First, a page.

Community Figures to Speak Out at Re:Entry Summit

Re-Entry Summit Logo

The Women’s Home Re:Entry Summit is almost here! We’ve told you about the impactful speakers from out of state coming September 30th to speak about the lasting impact prison has on women and how limited resources prevents successful re-entry for many. The conference will also feature many accomplished local figures including Texas State Senator John Whitmire, Judge Denise Bradley, Judge Angela Ellis, Judge Vanessa Gilmore and Texas House of Representatives member Senfronia Thompson.

whitmire john pg Senator John Whitmire represents the 15th Senatorial District in Texas, which includes North Houston and parts of Harris County. Elected in 1982, Senator Whitmire is the senior most member of the Texas Senate and is the “Dean of the Texas Senate. He serves as the Chair of the Senate Criminal Justice Committee and works to bring about needed changes to the adult and juvenile justice systems. He also Chairs the School Discipline Consensus Project, where leaders nationwide work together developing strategies to minimize the over-use of suspension and expulsion in public schools, improve students’ academic outcomes, reduce the referral to the juvenile justice system, and promote safe and productive learning environments. Senator Whitmire will deliver a noontime keynote speech to Summit Attendees.
denise bradley again Judge Denise Bradley currently serves as the Judge of the Texas 262nd Criminal District Court and presides over one of the Harris County Success Through Addiction Recover (STAR) courts. The STAR courts work with non-violent offenders struggling with addiction, giving them in-patient drug treatment, transitional housing and job training in an effort to keep them from returning to the criminal justice system. Judge Bradley also serves on the Specialty Courts Advisory Council. The council evaluates applications for grant funding for the therapeutic courts in Texas. A graduate of South Texas College of Law, before her election to the 262nd Criminal District Court Judge Bradley worked in the Trial Bureau and served as the Chief of the 177th and 185th District Courts. She also worked as the gang prosecutor and was assigned to the Major Offenders Division where she worked closely with the cold case squads of various law enforcement agencies.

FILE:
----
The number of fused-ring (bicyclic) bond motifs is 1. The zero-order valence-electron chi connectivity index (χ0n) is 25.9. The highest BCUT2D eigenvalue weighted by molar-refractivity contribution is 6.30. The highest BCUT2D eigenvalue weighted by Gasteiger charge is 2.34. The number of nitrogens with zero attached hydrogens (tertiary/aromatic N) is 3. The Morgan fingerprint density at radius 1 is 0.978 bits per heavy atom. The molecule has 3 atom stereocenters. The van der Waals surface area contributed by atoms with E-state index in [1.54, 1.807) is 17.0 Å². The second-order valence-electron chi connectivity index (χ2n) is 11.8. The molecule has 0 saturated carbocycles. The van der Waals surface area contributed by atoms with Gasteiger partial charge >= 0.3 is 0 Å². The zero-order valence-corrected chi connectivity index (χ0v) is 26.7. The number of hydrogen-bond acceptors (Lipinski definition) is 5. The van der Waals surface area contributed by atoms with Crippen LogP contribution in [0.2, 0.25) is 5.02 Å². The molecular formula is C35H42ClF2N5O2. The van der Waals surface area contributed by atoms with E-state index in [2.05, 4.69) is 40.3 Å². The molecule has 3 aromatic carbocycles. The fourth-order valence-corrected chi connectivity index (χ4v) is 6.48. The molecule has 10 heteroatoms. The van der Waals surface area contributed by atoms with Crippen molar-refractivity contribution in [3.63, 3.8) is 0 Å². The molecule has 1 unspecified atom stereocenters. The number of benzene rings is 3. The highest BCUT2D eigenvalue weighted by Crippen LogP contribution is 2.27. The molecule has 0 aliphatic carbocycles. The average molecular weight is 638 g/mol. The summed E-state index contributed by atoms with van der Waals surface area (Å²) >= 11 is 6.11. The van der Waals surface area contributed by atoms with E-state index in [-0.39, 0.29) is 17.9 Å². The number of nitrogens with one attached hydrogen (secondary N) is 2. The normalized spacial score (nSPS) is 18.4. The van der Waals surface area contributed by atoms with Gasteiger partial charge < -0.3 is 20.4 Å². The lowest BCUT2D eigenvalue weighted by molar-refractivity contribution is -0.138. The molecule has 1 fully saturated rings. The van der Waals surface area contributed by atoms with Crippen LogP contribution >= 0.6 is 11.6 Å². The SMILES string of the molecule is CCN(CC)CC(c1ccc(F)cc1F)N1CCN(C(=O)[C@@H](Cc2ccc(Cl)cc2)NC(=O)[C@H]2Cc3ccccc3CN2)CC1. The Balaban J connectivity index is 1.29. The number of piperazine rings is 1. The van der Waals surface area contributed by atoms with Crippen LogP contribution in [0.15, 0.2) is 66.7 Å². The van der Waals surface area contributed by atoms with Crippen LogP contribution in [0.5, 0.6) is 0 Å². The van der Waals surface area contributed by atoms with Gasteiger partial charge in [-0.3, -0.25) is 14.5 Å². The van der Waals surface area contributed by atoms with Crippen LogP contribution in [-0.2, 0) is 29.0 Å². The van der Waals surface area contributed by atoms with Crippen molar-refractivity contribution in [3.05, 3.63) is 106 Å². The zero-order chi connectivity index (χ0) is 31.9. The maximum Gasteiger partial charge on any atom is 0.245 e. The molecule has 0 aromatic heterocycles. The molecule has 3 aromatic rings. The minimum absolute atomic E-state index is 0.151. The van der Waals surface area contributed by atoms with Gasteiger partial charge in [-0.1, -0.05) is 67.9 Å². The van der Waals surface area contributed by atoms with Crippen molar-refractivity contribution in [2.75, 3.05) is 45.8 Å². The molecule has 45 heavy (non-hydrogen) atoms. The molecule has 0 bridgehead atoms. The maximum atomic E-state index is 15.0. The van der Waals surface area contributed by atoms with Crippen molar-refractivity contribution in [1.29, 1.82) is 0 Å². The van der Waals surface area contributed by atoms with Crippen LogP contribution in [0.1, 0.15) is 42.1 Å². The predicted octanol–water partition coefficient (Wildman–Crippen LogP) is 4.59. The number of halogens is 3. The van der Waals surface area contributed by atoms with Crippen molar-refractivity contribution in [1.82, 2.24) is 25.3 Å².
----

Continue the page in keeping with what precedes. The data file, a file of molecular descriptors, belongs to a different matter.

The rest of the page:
b2ap3_thumbnail_Angela-Ellis-Cropped.jpg Judge Angela Ellis is an associate judge of the 315th District Court. She is juvenile court judge who hears child welfare, juvenile justice cases, and requests for special immigrant juvenile status for undocumented children. She is also involved in the Growing Independence Restoring Lives (GIRLs) Court, a human trafficking treatment court for minors who have been victims of domestic minor sex trafficking. Before becoming an associate judge in 2009, Judge Ellis served as a lawyer after earning her law degree at South Texas College of Law.
Judge Photo 2 Judge Vanessa Gilmore was the youngest sitting federal judge in the nation when she was first sworn in in 1994. The University of Houston Law Center graduate specialized in civil litigation during her 13 tenure with Vickery Killbride, Gillmore and Vickery Law firm. Judge Gillmore has also been widely active in the Houston community, serving on several boards including a term as president of the YWCA of Houston. She was the first African America person to serve on the Texas Department of Commerce Policy Board, which is dedicated to developing job training, increasing business and promoting tourism in Texas. Judge Gilmore is the co- author of “A Boy Named Rocky”, a book for the children of incarcerated parents and is a frequent speaker on issues related to these children and their families. She has worked on initiatives to help these families with access to resources for their children, including the development of a legal clinic at Texas Southern University.
SENFRONIA A closing speech will be given by Texas House of Representatives member Senfronia Thompson, who has represented district 141, comprised of northeast Houston and the Humble, area since 1973. A graduate of Texas Southern University, the Thurgood Marshall School of Law and University of Houston, Thompson served as the Dean of Women Legislators, and chairs the Women’s Health Caucus. She co-chairs the Joint Interim Committee to Study Human Trafficking. In her career Rep. Thompson has been an advocate for child support enforcement, legislation to protect victims of domestic violence, and legislation combatting human trafficking.